Fort Myers, also known as Ft. Fort Myers (or Ft. The 2010 U.S. Census estimated that the population was 62 298. In 2020, it was expected to rise to 86 395. It anchors the metropolitan area (MSA), which includes Lee County. The combined population is 770,577.
Fort Myers is the gateway to the Southwest Florida area and a popular tourist destination in Florida. Major attractions include the winter estates of Thomas Edison ("Seminole Lodge"), and Henry Ford ("The Mangoes"). The fort was named after Colonel Abraham Myers, who served in the United States Army in various positions from 1833-1861. He also served as the Quartermaster Department in several posts between 1833-1861. Myers was the quartermaster general for the Confederate States Army, 1861-1864.
Fort Myers Beach is the perfect vacation spot for tourists. These two municipalities are distinct, but together they offer a blend of history, small-city charm and a beach culture unlike any other in Florida. These two areas combine to offer many activities for people of all ages, and different interests.
Fort Myers beach on Estero Island is a seven-mile-long stretch of golden sand with warm, shallow waters. It is backed by homes as well as a few restaurants and hotels. This area is ideal for walking, swimming, and even spotting dolphins.
You will find the lively Times Square right next to the pier. Here you will find many restaurants, ice-cream shops and all kinds of souvenir shops and surf shops. You can find a place to stop by the beach if you are looking for lunch or a rest from your day at work.
The Edison & Ford Winter Estates can be found in a picturesque neighborhood, just north from downtown Fort Myers. These homes are now National Historic Landmarks and can be toured by the public. This waterfront site is spread over 21 acres and features the historical homes these two remarkable men, who were good friends.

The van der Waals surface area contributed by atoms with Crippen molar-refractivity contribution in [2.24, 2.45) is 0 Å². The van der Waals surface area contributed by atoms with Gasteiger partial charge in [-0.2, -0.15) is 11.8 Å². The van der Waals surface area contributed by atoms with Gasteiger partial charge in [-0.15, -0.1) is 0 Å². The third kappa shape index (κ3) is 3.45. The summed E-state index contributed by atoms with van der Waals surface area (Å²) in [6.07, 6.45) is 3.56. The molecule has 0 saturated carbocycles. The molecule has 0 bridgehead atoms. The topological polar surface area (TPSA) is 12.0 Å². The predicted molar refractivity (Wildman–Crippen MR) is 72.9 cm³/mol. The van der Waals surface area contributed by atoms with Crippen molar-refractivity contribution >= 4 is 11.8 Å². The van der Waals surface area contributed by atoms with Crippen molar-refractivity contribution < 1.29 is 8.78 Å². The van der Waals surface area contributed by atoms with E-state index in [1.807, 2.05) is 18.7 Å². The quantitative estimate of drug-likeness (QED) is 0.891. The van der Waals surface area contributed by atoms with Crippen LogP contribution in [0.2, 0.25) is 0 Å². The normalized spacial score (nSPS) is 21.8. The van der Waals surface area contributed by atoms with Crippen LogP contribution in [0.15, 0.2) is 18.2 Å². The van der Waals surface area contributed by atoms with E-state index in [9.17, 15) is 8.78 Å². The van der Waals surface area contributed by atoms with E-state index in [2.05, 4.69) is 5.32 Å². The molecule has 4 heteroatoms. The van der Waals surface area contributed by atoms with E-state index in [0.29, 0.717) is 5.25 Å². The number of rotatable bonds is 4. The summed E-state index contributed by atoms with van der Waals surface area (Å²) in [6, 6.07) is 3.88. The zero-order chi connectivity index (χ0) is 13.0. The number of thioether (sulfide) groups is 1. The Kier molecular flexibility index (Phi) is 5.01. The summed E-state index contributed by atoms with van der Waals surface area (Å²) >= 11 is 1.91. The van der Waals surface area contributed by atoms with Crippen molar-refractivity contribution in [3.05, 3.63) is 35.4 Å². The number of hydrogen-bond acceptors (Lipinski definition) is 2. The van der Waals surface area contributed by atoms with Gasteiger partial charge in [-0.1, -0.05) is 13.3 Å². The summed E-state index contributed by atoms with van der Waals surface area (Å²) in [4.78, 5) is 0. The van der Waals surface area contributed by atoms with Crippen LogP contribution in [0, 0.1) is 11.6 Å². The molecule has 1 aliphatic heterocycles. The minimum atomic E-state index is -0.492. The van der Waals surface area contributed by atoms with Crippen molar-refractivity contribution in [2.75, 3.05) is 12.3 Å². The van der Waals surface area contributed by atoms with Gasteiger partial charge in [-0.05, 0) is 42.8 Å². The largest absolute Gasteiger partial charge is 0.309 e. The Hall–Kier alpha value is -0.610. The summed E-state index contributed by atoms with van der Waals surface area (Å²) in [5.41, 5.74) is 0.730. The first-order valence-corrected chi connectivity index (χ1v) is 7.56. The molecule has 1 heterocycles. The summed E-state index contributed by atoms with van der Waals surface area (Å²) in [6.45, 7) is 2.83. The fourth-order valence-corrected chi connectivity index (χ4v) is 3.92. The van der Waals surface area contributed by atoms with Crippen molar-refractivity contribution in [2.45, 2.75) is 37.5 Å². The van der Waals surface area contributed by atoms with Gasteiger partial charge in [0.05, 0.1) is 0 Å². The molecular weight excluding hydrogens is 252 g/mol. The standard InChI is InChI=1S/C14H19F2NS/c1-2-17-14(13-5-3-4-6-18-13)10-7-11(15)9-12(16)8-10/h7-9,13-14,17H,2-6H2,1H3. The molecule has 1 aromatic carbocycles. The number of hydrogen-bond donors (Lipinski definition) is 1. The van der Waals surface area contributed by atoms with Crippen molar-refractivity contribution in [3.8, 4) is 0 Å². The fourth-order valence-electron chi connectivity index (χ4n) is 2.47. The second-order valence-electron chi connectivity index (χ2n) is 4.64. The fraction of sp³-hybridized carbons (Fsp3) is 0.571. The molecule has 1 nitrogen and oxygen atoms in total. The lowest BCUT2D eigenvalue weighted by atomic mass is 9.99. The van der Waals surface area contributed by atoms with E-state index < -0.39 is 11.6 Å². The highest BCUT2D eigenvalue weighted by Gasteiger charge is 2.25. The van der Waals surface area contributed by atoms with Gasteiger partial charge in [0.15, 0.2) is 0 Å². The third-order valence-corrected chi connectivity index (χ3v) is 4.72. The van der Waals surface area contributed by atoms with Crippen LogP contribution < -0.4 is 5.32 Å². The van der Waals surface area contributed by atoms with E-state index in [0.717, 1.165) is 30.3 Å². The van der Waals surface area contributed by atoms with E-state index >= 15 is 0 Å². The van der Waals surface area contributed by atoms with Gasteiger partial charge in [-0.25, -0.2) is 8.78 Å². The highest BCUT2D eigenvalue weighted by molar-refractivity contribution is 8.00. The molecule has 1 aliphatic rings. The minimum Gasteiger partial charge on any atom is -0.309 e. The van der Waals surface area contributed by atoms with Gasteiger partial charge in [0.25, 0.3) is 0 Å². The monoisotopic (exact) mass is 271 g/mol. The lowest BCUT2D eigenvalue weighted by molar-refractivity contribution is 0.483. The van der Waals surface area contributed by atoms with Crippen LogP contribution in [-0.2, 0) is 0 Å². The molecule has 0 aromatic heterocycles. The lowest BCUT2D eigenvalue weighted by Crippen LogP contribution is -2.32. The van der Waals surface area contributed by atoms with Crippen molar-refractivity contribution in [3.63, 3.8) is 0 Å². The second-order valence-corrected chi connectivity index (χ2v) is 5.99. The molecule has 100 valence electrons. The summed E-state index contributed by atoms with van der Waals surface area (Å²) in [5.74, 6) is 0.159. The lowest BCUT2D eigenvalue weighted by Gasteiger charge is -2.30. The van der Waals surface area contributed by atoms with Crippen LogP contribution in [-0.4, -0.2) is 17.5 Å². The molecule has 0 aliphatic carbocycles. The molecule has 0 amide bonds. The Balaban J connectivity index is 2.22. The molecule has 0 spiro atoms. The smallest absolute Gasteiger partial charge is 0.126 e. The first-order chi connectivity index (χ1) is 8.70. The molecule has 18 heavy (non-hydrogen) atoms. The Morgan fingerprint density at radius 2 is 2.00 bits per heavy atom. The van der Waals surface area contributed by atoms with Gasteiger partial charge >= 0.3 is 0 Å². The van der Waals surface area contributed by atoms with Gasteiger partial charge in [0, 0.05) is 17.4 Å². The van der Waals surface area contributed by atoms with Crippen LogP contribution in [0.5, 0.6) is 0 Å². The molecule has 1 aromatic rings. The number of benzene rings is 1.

Fort Myers has done a wonderful job of keeping its historic downtown intact. This area, marked by the interlocking red road, is filled with restaurants, theaters and interesting boutiques. This area, which is alive late afternoon and early night, features Art Deco buildings from the 1920s. People stroll along the sidewalks and fill the patios with diners and other patrons.
Fort Myers Pier, which dates back to 1921 and has been fully restored, juts 560 feet into Gulf of Mexico. This is Southwest Florida's best sunset spot. Pelican Pier is also locally known as the pier. It's named after the number of pelicans that frequent the pier to watch over people fishing.
Fort Myers Is a Shelling Mecca.
Fort Myers' beaches and islands are located on a shallow-water plateau, which collects shells along a natural shelf that runs to the shoreline. Fort Myers is a popular spot for shelling because of its location along the Gulf of Mexico. It boasts more varieties of shells than any other place in North America.
Tracey Tucker, of Montgomery Real Estate, says that Fort Myers is one the most desirable places in Florida's Gulf Coast to live and work. The city offers a relaxing atmosphere, a low cost of living and is home to many young families and retirees.
Fort Myers' housing costs are 3% more than the national average, and utility prices are 0% less than the national mean. The national average is 4% higher for transportation expenses such as bus fares and gas prices. Fort Myers grocery prices are 7% more than the national average.
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